Admiring and telling mathematics

At Recreamath we believe that learning math should be fun first. In the previous article, we discovered a new way to get kids more involved in math that consists in making kids discover the beauty of math. What if I told you there are other ways to get children even more involved in early math learning?

Why tell mathematics?

According to Uscianowski (2020), reading stories to children plays a crucial role in developing literacy skills, but that is not all. His research shows that this activity also develops children’s mathematical skills.

First, reading books provides a context for mathematical learning (Ginsburg & Seo, Moyer, van den Heuvel-Panhuizen & van den Boogaard cited in Uscianowski et al., 2020). Contextualising mathematical learning helps to make sense of and show the real utility of these concepts. By bringing meaning to mathematical learning, students, especially those with difficulties, will be more involved in the task as they perceive an important purpose in their lives as students (Theis & Gagnon, 2010). In his 2008 research, Balakrishnan showed that children tend to understand the most complex mathematical concepts in the context of a story and only after participating in activities that support this idea. Therefore, he concludes that stories play an important role in making meaning (Balakrishnan, 2008).

Secondly, parents report engaging more regularly in story-reading activities than in explicit mathematics activities (LeFevre et al. cited in Uscianowski et al., 2020). Therefore, reading mathematical stories would be an excellent way to involve parents in mathematics learning.

Another advantage of storybooks is that they offer several types of mathematical representation, namely text and pictures (Uscianowski et al., 2020). In the case of ebooks, other representations are possible thanks to the integration of videos.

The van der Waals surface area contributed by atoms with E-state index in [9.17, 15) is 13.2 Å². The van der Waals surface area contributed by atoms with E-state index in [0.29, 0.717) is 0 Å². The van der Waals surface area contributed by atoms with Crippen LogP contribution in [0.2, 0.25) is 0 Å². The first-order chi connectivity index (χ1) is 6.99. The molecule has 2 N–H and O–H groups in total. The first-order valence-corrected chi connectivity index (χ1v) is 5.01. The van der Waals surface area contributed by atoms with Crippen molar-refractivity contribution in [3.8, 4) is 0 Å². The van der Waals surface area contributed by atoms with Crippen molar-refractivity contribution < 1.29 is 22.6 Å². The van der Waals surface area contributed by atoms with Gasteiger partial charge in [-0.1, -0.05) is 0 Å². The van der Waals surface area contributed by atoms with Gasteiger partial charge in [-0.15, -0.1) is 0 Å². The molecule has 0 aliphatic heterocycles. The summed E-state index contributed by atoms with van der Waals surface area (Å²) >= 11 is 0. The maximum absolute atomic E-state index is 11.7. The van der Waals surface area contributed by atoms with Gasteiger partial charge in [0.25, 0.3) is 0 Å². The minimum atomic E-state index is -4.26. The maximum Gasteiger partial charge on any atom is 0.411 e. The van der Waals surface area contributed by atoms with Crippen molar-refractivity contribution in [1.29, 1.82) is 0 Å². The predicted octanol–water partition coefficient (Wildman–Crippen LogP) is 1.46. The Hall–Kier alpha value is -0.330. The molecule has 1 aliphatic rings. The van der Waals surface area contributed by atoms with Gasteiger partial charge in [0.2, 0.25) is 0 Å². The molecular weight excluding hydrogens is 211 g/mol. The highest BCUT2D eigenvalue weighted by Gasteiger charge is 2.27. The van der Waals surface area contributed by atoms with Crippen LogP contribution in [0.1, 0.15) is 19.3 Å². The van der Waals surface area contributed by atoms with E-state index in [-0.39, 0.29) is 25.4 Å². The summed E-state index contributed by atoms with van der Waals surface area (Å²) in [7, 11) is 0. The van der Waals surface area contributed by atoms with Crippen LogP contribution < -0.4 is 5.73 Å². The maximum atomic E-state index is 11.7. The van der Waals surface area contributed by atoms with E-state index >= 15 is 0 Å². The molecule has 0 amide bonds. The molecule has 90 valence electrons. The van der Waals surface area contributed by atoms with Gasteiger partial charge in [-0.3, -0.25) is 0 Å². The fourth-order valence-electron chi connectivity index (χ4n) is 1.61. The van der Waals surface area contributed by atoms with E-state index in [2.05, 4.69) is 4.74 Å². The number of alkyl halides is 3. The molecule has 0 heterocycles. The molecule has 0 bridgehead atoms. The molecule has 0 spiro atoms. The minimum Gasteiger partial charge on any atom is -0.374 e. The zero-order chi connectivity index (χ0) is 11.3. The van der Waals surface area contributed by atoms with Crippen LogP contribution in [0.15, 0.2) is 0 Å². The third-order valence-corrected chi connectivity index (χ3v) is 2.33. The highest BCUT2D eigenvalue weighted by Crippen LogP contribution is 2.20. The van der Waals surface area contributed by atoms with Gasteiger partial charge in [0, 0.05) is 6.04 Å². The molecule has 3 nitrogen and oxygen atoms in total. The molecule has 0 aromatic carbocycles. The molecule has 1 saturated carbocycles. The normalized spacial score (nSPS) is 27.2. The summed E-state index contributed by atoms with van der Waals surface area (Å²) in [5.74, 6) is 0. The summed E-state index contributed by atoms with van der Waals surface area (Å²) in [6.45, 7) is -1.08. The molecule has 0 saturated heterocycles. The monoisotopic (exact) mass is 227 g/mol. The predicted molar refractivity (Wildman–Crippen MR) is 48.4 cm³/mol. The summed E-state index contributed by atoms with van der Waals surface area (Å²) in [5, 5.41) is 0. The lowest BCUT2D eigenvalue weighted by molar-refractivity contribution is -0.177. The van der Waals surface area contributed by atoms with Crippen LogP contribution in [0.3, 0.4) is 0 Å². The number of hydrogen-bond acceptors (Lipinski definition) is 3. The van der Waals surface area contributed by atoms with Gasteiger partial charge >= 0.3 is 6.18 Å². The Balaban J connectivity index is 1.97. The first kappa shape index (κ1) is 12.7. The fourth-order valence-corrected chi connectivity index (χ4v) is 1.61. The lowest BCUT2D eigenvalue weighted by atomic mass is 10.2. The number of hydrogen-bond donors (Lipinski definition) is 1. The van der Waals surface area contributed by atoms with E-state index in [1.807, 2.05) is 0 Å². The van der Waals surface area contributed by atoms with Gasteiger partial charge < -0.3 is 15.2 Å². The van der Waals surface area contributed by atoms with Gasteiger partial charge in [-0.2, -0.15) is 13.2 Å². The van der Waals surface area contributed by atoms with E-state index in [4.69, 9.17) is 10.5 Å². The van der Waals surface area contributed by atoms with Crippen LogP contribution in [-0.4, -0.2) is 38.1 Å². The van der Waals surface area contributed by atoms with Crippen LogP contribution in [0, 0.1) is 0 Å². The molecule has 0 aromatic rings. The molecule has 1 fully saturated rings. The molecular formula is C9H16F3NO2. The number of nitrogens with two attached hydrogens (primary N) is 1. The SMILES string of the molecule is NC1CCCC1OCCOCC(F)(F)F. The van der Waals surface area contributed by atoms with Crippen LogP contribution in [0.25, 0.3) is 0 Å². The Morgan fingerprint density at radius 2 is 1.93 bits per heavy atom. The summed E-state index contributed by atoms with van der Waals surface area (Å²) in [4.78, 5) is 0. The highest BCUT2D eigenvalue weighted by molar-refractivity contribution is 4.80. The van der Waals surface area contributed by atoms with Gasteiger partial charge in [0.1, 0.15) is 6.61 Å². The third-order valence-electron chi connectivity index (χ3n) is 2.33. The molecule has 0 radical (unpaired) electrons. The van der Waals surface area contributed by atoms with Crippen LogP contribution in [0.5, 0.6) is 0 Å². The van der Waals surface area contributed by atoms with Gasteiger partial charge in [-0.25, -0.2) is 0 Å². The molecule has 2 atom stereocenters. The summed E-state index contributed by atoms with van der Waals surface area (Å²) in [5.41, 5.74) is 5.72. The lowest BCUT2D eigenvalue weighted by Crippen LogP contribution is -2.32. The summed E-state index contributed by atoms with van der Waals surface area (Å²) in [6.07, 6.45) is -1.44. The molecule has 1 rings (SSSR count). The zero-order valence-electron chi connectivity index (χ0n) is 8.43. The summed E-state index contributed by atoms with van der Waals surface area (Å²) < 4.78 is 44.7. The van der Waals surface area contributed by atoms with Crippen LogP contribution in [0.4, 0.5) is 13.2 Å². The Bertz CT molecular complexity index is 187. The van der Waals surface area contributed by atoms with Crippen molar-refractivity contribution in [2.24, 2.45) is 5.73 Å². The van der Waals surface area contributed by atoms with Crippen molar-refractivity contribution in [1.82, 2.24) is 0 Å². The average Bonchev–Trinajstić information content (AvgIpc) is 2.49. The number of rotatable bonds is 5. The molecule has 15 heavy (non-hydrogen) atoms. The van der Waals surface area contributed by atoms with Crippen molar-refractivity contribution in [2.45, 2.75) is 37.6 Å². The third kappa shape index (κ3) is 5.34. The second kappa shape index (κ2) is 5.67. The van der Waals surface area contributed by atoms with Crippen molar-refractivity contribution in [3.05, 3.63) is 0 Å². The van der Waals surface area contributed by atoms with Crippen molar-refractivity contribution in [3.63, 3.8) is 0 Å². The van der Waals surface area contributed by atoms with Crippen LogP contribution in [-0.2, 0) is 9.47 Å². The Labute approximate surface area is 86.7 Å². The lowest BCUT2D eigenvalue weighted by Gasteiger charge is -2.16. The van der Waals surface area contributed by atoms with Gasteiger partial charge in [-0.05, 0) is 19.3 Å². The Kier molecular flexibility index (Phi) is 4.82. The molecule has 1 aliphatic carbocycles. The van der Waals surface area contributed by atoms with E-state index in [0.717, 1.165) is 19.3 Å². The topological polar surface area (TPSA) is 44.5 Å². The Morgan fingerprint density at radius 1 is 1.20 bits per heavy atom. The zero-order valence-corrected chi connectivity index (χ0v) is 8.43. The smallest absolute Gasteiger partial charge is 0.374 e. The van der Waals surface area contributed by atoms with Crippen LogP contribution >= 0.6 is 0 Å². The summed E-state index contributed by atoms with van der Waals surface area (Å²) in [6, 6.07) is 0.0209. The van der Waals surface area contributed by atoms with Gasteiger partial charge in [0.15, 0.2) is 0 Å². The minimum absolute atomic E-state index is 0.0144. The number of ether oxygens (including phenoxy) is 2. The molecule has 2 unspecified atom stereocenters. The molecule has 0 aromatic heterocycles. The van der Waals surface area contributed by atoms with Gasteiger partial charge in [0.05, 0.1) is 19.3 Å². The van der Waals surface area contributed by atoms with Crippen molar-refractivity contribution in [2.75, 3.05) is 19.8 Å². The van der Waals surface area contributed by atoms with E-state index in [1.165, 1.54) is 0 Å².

Lastly, mathematical stories allow addressing an often-forgotten ability in mathematics learning, which is imagination. Indeed, a good story will arouse the reader’s emotions and offer them the possibility to use their mind in an experimental way, to activate their emotions, to encourage them to learn mathematical concepts and to have fun at the same time (Balakrishnan, 2008).

How to tell mathematics?

Are you now convinced of the usefulness of stories to approach mathematics, but you don’t know how to do it in practice?

Our Recreamath project provides you with five interactive ebooks in two versions. The first is for 4–5-year-olds, and the second is for 6–7-year-olds.

  • The first ebook focuses on geometric shape recognition by placing pupils in a card game situation.
  • The second ebook introduces the notions of spatial reference and unit of length through a walk in the city.
  • The third ebook focuses on patterns, repetitions of geometric shapes, symmetry and the four seasons through a walk in the forest.
  • The fourth ebook explores geometric shapes and the notion of size through a visit to a mathematical museum.
  • The fifth ebook introduces litres, kilograms and money by going to the supermarket.

You can find them on the project resource page:

Sources :

Theis, L., & Gagnon, N. (2010). Enjeux et limites de la contextualisation en enseignement des mathematiques : points de vue d’une praticienne et d’un chercheur. Archimede, L(4).

Uscianowski, C., Almeda, M. V., & Ginsburg, H. P. (2020). Differences in the complexity of math and literacy questions parents pose during storybook reading. Early Childhood Research Quarterly, 50, 40‑50.